But a whopping 55 percent are confident in Romney’s ability to make the right decisions about the economy. If Romney clears the basic competence threshold with voters, as seems likely, it could be trouble for Obama.
Waitwaitwait. The public supports, by twenty points, raising taxes on the wealthy and spending more (Obama’s plan) as opposed to cutting spending and lowering taxes (Romney’s plan). 67% say the government should do more to help middle class families, which Romney’s economic plan will not do (see previous link). 52% say government should do more to improve the housing market, an area in which Obama has been quite poor but it stands to reason that Romney would be worse. And 51% think that capital gains should be treated as income, a change which the Buffet rule would mostly accomplish. Romney, if you haven’t been up on it, does not support the Buffet rule.
So: the general public opposes Romney’s general economic plan by 20%. On each discrete issue, the public is more aligned with Obama’s policies than those of Romney. And… wait for it… 55% of Americans claim to be confident about Romney’s ability to make the right decisions about the economy. Now, that’s interesting.
Came across this the other day, via Driftglass. The entire piece is worth reading just to remember how egregiously, arrogantly, dismissively, entirely wrong these people were, especially the NYT’s Most Reasonable Conservative™. But of all the howlers in the piece, this graf still takes it:
My third guess is that the Bush haters will grow more vociferous as their numbers shrink. Even progress in Iraq will not dampen their anger, because as many people have noted, hatred of Bush and his corporate cronies is all that is left of their leftism. And this hatred is tribal, not ideological. And so they will still have their rallies, their alternative weeklies, and their Gore Vidal polemics. They will still have a huge influence over the Democratic party, perhaps even determining its next presidential nominee. But they will seem increasingly unattractive to most moderate and even many normally Democratic voters who never really adopted outrage as their dominant public emotion.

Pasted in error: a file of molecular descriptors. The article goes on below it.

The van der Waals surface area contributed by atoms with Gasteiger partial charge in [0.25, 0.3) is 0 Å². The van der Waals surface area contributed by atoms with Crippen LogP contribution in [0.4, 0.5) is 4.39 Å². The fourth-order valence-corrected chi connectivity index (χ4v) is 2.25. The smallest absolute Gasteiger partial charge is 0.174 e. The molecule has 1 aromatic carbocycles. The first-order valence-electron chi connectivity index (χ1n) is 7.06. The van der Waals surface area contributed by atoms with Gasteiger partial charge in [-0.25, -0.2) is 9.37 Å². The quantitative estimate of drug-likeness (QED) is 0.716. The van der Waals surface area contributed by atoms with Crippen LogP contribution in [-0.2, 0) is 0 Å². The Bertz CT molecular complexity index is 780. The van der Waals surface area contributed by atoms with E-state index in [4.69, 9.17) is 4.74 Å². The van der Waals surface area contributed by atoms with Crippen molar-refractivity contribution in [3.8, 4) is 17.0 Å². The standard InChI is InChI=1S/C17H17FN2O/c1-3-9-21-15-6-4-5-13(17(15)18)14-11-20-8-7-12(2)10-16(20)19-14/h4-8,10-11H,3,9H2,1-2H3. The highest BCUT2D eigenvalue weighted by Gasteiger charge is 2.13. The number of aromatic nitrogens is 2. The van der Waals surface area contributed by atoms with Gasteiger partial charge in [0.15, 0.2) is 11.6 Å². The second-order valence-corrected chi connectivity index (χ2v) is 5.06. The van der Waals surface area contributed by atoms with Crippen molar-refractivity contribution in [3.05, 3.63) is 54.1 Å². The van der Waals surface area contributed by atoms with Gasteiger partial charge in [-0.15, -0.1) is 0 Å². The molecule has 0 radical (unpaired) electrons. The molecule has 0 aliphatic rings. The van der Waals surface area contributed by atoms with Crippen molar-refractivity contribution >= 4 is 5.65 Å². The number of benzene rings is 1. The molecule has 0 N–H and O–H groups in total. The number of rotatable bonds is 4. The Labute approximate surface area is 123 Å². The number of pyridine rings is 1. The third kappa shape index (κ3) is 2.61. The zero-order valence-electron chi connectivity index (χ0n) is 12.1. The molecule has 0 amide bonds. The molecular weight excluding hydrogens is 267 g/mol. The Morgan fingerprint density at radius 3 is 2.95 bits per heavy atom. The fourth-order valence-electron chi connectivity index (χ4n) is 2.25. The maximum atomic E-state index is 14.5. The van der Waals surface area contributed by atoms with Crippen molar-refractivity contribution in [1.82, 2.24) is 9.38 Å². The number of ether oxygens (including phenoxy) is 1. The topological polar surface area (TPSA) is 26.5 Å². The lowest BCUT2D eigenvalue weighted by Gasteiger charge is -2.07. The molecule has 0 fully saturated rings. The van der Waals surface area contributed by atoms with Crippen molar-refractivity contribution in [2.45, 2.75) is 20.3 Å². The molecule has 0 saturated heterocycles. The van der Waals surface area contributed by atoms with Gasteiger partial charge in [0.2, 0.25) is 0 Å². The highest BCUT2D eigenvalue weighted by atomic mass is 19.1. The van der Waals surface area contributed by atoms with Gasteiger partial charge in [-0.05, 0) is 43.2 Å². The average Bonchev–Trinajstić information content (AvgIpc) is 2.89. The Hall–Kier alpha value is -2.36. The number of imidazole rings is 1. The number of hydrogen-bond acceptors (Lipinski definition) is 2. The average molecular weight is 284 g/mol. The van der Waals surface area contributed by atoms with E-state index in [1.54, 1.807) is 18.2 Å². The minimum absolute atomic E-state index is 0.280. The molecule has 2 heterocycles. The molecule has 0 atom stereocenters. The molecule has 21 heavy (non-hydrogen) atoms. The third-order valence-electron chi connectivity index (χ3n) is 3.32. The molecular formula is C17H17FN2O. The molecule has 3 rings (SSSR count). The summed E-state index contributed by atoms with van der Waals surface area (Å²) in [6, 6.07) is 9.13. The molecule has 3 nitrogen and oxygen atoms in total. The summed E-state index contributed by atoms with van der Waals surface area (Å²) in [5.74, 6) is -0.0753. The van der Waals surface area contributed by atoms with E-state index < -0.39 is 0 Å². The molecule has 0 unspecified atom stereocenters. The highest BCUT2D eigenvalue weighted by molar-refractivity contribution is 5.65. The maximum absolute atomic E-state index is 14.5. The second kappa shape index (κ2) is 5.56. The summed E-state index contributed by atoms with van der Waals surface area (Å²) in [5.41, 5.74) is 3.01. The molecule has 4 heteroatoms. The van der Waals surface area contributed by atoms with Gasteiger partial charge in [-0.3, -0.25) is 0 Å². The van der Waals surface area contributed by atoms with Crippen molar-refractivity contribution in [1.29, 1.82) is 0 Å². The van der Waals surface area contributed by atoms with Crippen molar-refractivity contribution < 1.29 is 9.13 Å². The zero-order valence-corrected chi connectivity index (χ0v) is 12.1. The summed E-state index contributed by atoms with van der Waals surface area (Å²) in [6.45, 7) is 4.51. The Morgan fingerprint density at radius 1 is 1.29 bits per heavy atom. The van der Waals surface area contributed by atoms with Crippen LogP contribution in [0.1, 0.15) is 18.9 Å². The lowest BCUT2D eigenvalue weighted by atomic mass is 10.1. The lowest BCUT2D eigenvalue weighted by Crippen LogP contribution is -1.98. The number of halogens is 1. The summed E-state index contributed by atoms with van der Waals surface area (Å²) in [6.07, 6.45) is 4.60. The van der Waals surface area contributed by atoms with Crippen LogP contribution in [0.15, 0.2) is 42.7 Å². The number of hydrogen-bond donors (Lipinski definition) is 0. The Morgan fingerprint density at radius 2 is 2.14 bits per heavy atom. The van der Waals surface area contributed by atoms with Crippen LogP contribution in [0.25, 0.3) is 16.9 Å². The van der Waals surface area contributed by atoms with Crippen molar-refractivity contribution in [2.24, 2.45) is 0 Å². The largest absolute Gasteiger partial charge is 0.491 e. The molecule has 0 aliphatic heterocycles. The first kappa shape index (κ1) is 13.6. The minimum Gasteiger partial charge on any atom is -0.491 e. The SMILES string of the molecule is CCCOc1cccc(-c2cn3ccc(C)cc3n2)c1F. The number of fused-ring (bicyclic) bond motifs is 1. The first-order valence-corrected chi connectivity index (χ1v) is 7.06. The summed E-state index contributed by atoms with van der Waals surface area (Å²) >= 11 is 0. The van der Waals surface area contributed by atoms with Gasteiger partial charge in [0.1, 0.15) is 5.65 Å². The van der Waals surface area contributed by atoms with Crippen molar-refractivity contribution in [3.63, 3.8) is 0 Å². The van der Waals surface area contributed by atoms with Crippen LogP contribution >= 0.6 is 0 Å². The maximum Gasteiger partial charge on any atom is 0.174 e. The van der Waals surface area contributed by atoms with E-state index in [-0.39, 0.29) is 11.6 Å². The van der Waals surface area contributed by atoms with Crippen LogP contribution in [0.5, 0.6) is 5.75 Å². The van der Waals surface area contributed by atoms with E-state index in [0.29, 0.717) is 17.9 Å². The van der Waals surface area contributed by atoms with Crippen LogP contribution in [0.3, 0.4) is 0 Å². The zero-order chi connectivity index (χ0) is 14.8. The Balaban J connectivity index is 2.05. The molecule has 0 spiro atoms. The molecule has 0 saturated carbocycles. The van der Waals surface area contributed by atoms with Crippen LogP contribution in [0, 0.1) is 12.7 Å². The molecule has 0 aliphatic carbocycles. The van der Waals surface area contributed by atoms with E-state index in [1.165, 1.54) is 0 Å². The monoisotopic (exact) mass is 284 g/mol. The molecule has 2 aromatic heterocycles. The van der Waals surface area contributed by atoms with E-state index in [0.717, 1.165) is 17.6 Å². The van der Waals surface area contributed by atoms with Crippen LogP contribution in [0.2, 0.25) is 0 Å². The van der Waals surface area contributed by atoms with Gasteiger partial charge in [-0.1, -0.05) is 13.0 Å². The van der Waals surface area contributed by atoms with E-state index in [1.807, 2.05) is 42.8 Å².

In other words, there will be no magic “Aha!” moment that brings the dream palaces down. Even if Saddam’s remains are found, even if weapons of mass destruction are displayed, even if Iraq starts to move along a winding, muddled path toward normalcy, no day will come when the enemies of this endeavor turn around and say, “We were wrong. Bush was right.” They will just extend their forebodings into a more distant future. Nevertheless, the frame of the debate will shift. The war’s opponents will lose self-confidence and vitality. And they will backtrack. They will claim that they always accepted certain realities, which, in fact, they rejected only months ago.
It just defies words.
This post has been turning around in my head for a while now and only really came about a few nights ago, after I had read the Carone piece and spent two hours trying to fall asleep.
Several weeks back, David Meerman Scott wrote a blog post about President Obama ‘newsjacking’ the results of Super Tuesday:
President Obama and his advisors’ choice to answer journalists’ questions on Super Tuesday, when voters in ten U.S. states vote in the Republican Presidential Primaries (arguably the most important date of the entire primary season) is a classic example of political newsjacking.